Stay safe in the sun

Sunburn during childhood can increase the risk of skin cancer later on in life, according to Cancer Research UK ( Ensuring that children stay safe in the sun will also help set good habits for the future. NB babies under six months should always be kept out of direct sunlight. During school holidays, parents can monitor sun protection. Apply sunscreen with four- or five-star UV A protection and SPF 15-30 liberally every two hours and whenever children come out of water. From 11am to 3pm, children should cover up, wear wide brimmed or legionnaire style hats and stay in the shade.

However, children are at school for much of the summer. Cancer Research UK has produced comprehensive SunSmart schools resources, including guidelines for creating a Sun Protection Policy tailored to the needs of each school. Visit for details and downloadable leaflets.

Parents may wish to check their school’s policy. One popular idea was a sports day with a SunSmart emphasis.

Eyes are highly sensitive to UV damage, particularly children’s, which let through more UV rays because they are not fully developed. Excessive exposure can lead to photokeratitis – a painful, sunburn-like condition where eyes become red, swollen and watery.

There is also a higher risk of cataracts or macular degeneration in later life, according to the Think About Your Eyes campaign ( Choose sunglasses with plastic or polycarbonate lenses, preferably wraparound, which carry the CE mark and the code BS EN ISO 12312-1:2013.

Find a good range at Baby Banz ( People of all ages should also get prescription glasses or contact lenses with UV protection and wear a hat.

• Download the free World UV app for iPhone and Android, created by the British Association of Dermatologists with the Met Office, for a daily UV forecast.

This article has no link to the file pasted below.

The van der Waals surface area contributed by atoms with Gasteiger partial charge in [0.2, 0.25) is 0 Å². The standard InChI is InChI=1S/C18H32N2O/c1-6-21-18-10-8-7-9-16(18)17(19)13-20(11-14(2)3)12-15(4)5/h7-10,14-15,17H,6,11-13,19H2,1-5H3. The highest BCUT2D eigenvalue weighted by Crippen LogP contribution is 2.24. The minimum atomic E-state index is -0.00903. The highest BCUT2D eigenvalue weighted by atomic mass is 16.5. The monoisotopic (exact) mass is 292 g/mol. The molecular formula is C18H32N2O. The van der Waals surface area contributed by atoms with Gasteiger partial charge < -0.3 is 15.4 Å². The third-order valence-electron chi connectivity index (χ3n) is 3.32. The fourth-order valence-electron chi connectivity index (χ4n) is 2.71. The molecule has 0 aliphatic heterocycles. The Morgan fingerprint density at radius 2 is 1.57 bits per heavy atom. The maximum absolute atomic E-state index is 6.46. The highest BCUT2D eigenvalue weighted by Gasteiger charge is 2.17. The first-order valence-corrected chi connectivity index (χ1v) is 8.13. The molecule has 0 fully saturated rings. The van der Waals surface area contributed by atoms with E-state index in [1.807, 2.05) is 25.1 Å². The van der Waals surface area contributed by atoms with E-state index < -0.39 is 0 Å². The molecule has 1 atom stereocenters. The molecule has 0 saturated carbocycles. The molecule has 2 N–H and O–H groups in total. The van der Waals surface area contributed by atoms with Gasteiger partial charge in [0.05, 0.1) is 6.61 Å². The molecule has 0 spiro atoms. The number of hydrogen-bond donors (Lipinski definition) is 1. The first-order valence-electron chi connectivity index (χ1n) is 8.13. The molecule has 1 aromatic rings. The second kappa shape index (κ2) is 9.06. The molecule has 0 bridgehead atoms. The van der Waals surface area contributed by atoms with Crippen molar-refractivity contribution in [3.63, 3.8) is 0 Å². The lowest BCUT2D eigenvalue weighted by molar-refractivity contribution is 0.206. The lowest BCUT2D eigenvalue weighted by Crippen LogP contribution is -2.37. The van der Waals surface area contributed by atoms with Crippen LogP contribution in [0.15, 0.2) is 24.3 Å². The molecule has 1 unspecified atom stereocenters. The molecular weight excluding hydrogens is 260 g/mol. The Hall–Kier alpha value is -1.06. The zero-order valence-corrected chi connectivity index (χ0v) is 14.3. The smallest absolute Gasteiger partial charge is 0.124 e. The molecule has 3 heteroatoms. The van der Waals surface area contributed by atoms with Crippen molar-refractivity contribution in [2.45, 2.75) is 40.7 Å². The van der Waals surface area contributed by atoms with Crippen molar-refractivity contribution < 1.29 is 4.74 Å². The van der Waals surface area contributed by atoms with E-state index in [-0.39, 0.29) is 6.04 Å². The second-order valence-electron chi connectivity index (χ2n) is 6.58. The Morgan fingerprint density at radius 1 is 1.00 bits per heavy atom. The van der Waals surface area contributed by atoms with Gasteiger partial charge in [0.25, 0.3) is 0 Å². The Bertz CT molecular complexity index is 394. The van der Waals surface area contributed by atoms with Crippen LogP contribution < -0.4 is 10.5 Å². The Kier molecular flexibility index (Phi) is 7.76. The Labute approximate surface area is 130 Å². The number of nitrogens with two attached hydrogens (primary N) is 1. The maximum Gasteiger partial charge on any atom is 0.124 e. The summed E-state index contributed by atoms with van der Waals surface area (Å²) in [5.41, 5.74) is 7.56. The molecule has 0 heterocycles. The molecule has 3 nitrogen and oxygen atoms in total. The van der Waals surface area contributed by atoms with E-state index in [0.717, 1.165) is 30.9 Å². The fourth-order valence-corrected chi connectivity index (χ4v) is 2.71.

Consider special clothing with a UV protection factor of 50+. White cotton has a UVPF of 5-7, so putting an ordinary T-shirt over swim- or beachwear is relatively ineffective. Specialist range now offer clothing with UVPF 50+, and although the garments do not cover from top to toe, they do offer more protection in vulnerable areas. Our young testers were keen on these ranges:


Peacock swimsuitUVPF 50 rash vests and swimwear for ages three to 13. Our five-year-old tester loved the peacock swimsuit, £44, with a high neck at the back and capped sleeves.


Stylish designs, including Breton stripes, for babies to 13-plus. The boys’ neon stripe rash vest, £39, and matching shorts, £38, were a hit with beach combing 12-year-olds.


This multi-brand website features top labels such as Animal, O’Neill and Billabong, many of which offer UVPF 50+ items, up to age 16. Our teen tester loved the Roxy capped sleeve rash vest, £15.99.



Make time to treat yourself Louise’s tip this week is to be nice to yourself. ‘Reward yourself with something that makes you feel good: treat yourself to a bunch of fragrant flowers or scented bath oil. Plan a fun outing for the weekend – or go shopping for a gorgeous outfit to show off your new figure.’

• If you missed Weeks 1-4 of the Beach Body Plan, find them online at and

Avene Eye Contour Cream


A colleague whose eyes reacted dramatically to make-up recommends Avène Soothing Eye Contour Cream (£9.50 for 10 ml at ‘My skin has become increasingly sensitive to cosmetics and cleansers over the years. Recently I put on some eyeshadow for an event and within a few hours my eyes became prickly, then itchy and red. The next day, they were so sensitive I had to wear dark glasses. My local pharmacist gave me antihistamine and recommended I start using the Avène eye cream several times a day. My eyes felt soothed instantly, and three days later I have come out from behind my shades.’ She is now exploring this French range, which is formulated with Avène thermal spring water and has products for sensitive, intolerant and allergic skins. A skin diagnosis questionnaire online at helps you choose products. (NB The range does contain mineral oil and synthetic chemicals, which may not suit everyone.)